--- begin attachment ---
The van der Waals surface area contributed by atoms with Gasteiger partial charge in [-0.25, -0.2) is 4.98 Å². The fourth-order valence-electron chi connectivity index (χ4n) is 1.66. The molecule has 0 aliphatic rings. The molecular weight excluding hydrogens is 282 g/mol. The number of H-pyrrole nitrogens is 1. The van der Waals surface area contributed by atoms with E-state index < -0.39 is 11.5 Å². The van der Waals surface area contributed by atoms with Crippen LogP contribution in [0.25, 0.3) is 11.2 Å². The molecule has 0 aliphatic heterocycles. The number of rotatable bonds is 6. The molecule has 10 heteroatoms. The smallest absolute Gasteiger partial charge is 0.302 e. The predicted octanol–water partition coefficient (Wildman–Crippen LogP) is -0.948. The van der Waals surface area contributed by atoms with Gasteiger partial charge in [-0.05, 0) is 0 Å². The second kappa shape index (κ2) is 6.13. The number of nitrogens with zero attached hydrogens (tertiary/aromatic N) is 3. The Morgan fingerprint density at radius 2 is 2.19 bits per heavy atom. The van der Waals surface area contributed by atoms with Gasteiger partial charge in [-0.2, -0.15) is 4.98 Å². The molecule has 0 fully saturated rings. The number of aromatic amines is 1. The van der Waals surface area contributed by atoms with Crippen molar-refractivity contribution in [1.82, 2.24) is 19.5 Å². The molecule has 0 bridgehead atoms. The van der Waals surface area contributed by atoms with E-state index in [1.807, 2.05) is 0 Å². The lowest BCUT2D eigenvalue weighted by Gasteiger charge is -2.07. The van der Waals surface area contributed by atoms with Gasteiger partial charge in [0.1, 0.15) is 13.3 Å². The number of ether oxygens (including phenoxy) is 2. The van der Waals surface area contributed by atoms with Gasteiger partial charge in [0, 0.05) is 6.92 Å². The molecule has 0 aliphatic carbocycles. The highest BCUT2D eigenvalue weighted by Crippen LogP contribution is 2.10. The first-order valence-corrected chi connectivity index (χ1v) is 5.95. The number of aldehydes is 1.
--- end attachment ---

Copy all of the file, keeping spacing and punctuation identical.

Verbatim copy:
The van der Waals surface area contributed by atoms with Gasteiger partial charge in [-0.25, -0.2) is 4.98 Å². The fourth-order valence-electron chi connectivity index (χ4n) is 1.66. The molecule has 0 aliphatic rings. The molecular weight excluding hydrogens is 282 g/mol. The number of H-pyrrole nitrogens is 1. The van der Waals surface area contributed by atoms with E-state index < -0.39 is 11.5 Å². The van der Waals surface area contributed by atoms with Crippen LogP contribution in [0.25, 0.3) is 11.2 Å². The molecule has 0 aliphatic heterocycles. The number of rotatable bonds is 6. The molecule has 10 heteroatoms. The smallest absolute Gasteiger partial charge is 0.302 e. The predicted octanol–water partition coefficient (Wildman–Crippen LogP) is -0.948. The van der Waals surface area contributed by atoms with Gasteiger partial charge in [-0.05, 0) is 0 Å². The second kappa shape index (κ2) is 6.13. The number of nitrogens with zero attached hydrogens (tertiary/aromatic N) is 3. The Morgan fingerprint density at radius 2 is 2.19 bits per heavy atom. The van der Waals surface area contributed by atoms with Gasteiger partial charge in [-0.2, -0.15) is 4.98 Å². The molecule has 0 fully saturated rings. The number of aromatic amines is 1. The van der Waals surface area contributed by atoms with Crippen molar-refractivity contribution in [1.82, 2.24) is 19.5 Å². The molecule has 0 bridgehead atoms. The van der Waals surface area contributed by atoms with E-state index in [1.807, 2.05) is 0 Å². The lowest BCUT2D eigenvalue weighted by Gasteiger charge is -2.07. The van der Waals surface area contributed by atoms with Gasteiger partial charge in [0.1, 0.15) is 13.3 Å². The number of ether oxygens (including phenoxy) is 2. The van der Waals surface area contributed by atoms with Gasteiger partial charge in [0, 0.05) is 6.92 Å². The molecule has 0 aliphatic carbocycles. The highest BCUT2D eigenvalue weighted by Crippen LogP contribution is 2.10. The first-order valence-corrected chi connectivity index (χ1v) is 5.95. The number of aldehydes is 1.